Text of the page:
1971 Ford Pinto

Sales of the 1971 Ford Pinto kept piling up in the car's early days. On January 18, 1971, less than five months after its introduction, the 100,000th Pinto was delivered to one Marco Ojeda at S and C Motors in San Francisco, California.

1971 Ford Pinto
Performance was better than buyers expected
when the Ford Pinto hit the market as a 1971 model.

What made this news so special was that California was one of the hottest markets for imports, yet Pinto was winning customers there at an unprecedented rate. By January 1971, California dealers were reporting sales of Ford's new subcompact equal to 17.8 percent of all import sales.

Helping to make the Pinto a success was that it hit its price target. In base form, the first sedans were listed at $1,919, undercutting both Lee Iacocca's desired price ceiling by $81 and Chevy's Vega by $171.

Gasoline was still very cheap and plentiful in 1971, and no one was required to post official fuel-mileage figures. However, Ford literature touted engineering tests of the base 1,600-cubic-centimeter engine and standard transmission that averaged 25 mpg in "simulated" city and suburban driving.

Initial customer reviews praised the car's operating economy, ease of entry and exit for passengers, and cargo-area access. Performance got better-than-expected marks, considering that many customers were coming to Pinto having previously experienced only V-8 or six-cylinder engines. After all, this was the first domestically produced Ford passenger car with a four-cylinder engine since 1934.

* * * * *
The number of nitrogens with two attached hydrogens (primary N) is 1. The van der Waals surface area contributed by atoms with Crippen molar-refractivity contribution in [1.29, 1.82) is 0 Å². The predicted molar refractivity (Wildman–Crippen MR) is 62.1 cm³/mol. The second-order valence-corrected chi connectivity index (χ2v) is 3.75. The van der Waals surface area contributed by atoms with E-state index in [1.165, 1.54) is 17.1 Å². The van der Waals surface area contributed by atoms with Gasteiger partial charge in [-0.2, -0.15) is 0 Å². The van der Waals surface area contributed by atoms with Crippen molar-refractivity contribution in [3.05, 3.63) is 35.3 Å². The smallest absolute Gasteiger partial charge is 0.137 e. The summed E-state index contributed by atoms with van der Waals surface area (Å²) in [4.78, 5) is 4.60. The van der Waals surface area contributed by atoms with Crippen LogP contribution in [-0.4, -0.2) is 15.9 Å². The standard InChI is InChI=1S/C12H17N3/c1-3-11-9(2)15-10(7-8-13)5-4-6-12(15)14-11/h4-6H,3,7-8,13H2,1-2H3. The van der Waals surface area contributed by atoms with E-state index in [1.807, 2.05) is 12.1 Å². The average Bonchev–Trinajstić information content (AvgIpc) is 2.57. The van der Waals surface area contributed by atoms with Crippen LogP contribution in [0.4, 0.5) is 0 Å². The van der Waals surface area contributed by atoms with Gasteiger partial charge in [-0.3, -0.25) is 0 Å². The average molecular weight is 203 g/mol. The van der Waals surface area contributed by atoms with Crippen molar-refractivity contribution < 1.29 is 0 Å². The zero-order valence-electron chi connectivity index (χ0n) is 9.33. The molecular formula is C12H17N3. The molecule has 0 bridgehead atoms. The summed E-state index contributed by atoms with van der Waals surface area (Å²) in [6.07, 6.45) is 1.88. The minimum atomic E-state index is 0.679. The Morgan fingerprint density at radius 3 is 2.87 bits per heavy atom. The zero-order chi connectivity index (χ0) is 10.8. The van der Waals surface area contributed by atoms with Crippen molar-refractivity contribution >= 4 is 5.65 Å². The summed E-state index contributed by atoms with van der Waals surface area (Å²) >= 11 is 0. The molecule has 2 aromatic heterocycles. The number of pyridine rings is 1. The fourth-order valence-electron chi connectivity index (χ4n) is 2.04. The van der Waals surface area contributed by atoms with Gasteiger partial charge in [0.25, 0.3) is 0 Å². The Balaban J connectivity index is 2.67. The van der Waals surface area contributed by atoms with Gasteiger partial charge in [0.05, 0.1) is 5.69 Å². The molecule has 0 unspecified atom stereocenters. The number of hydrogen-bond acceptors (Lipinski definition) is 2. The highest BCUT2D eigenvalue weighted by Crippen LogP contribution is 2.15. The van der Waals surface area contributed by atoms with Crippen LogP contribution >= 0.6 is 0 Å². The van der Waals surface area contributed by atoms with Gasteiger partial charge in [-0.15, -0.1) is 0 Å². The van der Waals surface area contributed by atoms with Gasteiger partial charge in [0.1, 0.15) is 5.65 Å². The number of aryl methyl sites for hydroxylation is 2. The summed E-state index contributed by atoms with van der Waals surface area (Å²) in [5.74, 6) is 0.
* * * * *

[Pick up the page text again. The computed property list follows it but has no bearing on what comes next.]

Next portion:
There were a few complaints, such as the plastic grille breaking when the hood was slammed, or one of the most serious problems: the inside door handles breaking off in a passenger's hand. Dealers soon learned to keep plenty of these parts on the shelves, and fleet owners of Pintos often ordered cases of door handles just to keep the cars on the road.

Ford encouraged salesmen to point out benefits of the Pinto compared with the Vega, Volkswagen, Toyota Corona, and Datsun 1600 sedan. Areas in which they claimed superiority were maneuverability, stability, and serviceability. For instance, a special publication to dealers pointed out that VW recommended that its owners change oil and lube the car every 3,000 miles, while Pinto owners could easily go twice that distance.